from the infections fairly quickly, most people in India do not have that luxury, drinking
from the same water they do their washing in, and the same water systems that carry
waste, human and otherwise, away from people’s homes.

This leads me to what I believe, which is that in order to make heaven right here on Earth,
for everyone, we need to start with the basics. I believe everyone, regardless of birthplace,
deserves access to clean water, basic health care, free education, sufficient nutritious food,
and safe shelters. Everyone should also be protected from violence and harm to their
person. I’m describing some of the tenets of universal human rights, a code that, although
adopted by the United Nations, has never fully been practiced anywhere on our globe. Yet.
But if we believe in justice, it has to be justice for all.

In addition to safety, health, and nutrition, we all deserve freedom—freedom to marry
anyone we please, to not get married, to have sex or not have sex, to have children or to not
have children, to stay at home or to go to work, to express our unique and individual
identities with no fear of punishment.

I believe the rules that have been created to discriminate against people, whether it be in
how they speak, how they look, how they act, are rules that ultimately attempt to protect
resources from being shared equally. If you blame poor people for being poor, for example,
instead of blaming companies or business owners for not paying them enough, then it’s
easy to say, you are not worthy of equal human rights because the very conditions (that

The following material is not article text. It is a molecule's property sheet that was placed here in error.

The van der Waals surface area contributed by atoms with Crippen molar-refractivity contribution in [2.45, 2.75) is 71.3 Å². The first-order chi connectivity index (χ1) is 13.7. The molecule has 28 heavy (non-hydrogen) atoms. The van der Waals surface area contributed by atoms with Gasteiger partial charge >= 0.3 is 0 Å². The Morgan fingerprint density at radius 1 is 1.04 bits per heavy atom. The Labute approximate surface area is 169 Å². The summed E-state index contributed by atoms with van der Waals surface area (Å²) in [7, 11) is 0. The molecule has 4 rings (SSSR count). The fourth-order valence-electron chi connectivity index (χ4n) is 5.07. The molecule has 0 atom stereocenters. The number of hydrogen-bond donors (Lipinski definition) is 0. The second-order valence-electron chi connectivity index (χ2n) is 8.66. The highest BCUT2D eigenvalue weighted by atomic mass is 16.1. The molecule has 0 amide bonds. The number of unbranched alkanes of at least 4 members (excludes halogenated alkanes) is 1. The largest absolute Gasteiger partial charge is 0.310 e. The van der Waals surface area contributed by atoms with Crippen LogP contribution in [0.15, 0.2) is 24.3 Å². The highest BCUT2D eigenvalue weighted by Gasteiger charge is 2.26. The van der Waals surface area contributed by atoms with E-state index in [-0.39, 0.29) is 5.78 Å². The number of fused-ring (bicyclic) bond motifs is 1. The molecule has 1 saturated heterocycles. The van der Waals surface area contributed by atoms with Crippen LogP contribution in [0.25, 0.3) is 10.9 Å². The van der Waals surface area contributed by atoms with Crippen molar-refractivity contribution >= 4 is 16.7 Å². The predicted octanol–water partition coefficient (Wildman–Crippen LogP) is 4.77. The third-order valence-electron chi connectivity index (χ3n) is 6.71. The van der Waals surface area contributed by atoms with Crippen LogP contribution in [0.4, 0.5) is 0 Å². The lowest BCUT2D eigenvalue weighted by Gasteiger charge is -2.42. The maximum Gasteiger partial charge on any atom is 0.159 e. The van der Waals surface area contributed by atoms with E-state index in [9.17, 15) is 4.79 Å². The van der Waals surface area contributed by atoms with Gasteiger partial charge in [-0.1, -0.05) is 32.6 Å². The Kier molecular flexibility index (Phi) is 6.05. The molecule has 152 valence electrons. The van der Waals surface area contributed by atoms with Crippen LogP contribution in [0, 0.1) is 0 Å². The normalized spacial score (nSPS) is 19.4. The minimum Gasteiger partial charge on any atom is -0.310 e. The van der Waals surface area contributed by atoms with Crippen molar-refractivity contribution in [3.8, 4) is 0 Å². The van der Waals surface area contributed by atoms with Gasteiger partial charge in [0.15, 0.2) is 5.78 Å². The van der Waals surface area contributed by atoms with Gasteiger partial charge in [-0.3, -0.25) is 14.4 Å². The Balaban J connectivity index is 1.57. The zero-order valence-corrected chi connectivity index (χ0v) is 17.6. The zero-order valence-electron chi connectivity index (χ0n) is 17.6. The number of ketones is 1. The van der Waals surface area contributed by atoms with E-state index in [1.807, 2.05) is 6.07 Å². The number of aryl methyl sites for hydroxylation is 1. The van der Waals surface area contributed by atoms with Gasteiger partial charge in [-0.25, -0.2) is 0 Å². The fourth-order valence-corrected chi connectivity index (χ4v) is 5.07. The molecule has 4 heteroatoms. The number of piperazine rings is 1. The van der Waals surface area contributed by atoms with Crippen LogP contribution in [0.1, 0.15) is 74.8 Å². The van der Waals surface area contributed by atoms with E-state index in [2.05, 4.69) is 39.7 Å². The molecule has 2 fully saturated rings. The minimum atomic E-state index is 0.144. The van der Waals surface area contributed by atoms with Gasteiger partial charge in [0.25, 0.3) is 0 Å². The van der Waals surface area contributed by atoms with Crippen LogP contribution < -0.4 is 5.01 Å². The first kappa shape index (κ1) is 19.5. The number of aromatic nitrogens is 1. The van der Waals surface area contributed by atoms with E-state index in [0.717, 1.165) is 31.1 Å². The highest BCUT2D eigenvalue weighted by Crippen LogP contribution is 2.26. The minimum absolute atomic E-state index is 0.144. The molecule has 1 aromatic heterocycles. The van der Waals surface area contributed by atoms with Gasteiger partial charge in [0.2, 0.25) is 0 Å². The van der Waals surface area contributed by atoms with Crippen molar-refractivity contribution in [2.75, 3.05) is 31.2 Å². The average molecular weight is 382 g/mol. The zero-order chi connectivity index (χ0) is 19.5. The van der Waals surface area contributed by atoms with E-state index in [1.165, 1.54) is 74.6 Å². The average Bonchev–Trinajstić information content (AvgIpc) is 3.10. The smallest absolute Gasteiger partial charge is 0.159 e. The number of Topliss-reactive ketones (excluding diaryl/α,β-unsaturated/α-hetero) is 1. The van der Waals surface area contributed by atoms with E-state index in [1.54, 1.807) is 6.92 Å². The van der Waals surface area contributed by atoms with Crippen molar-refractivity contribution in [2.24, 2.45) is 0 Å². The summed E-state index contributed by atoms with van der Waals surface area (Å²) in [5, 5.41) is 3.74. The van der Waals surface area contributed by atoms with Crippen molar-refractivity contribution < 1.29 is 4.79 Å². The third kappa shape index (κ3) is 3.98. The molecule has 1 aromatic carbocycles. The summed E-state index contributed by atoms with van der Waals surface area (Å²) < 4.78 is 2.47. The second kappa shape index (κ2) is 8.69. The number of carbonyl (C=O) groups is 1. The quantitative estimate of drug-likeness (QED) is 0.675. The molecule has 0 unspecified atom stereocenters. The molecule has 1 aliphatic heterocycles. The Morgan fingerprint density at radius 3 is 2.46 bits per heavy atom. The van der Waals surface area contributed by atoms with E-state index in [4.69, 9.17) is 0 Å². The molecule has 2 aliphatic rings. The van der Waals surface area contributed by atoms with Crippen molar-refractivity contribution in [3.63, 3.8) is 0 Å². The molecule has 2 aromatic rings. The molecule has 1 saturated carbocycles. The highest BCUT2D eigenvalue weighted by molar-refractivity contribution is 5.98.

you did not create) are evidence that you are less than human. If we believe, for real, that
everyone is fully human, it makes it difficult to continue these systems of oppression.

This might be hard to do, because once we accept privilege based on inequality, we don’t
always want to give it up because it benefits us. I don’t want to eliminate capitalism,
because it benefits me and I like my Honda Fit and my iPhone. But who made these
commodities I enjoy? Do these luxuries depend on human suffering? Is it worth it, in the
long run, to save $20 on a shirt when the woman making it has no labor rights? I think we
can follow similar lines of reasoning for racism, religious fundamentalism, misogyny, etc. If
any belief system relies on the fundamental premise that its believers are superior to the
non-believers, I reject it. We are not superior to any other human because we are consumer
capitalists. Our cars, clothes, random electronics… these are not what it means to be

This I Believe, then… we have to think first about taking care of our neighbors before we
think about luxuries. Most of our lives here, at this college, are luxuries… we turn on the
tap, and have clean water. We walk to GDH, and someone else has made our food. We go
home for the summer, and when we return, our buildings are fixed and the grounds
maintained. I’d ask: what can we do to deserve this special treatment? How can education,
at this institution, serve as a call to justice? This is what I believe: that education is
necessary for us to truly adopt a universal code of human rights. Humans matter more than
ideologies… so let’s test ideas against this basic premise: does this ideology violate basic
human rights? If so, it doesn’t work. I say, let’s make heaven right here on Earth.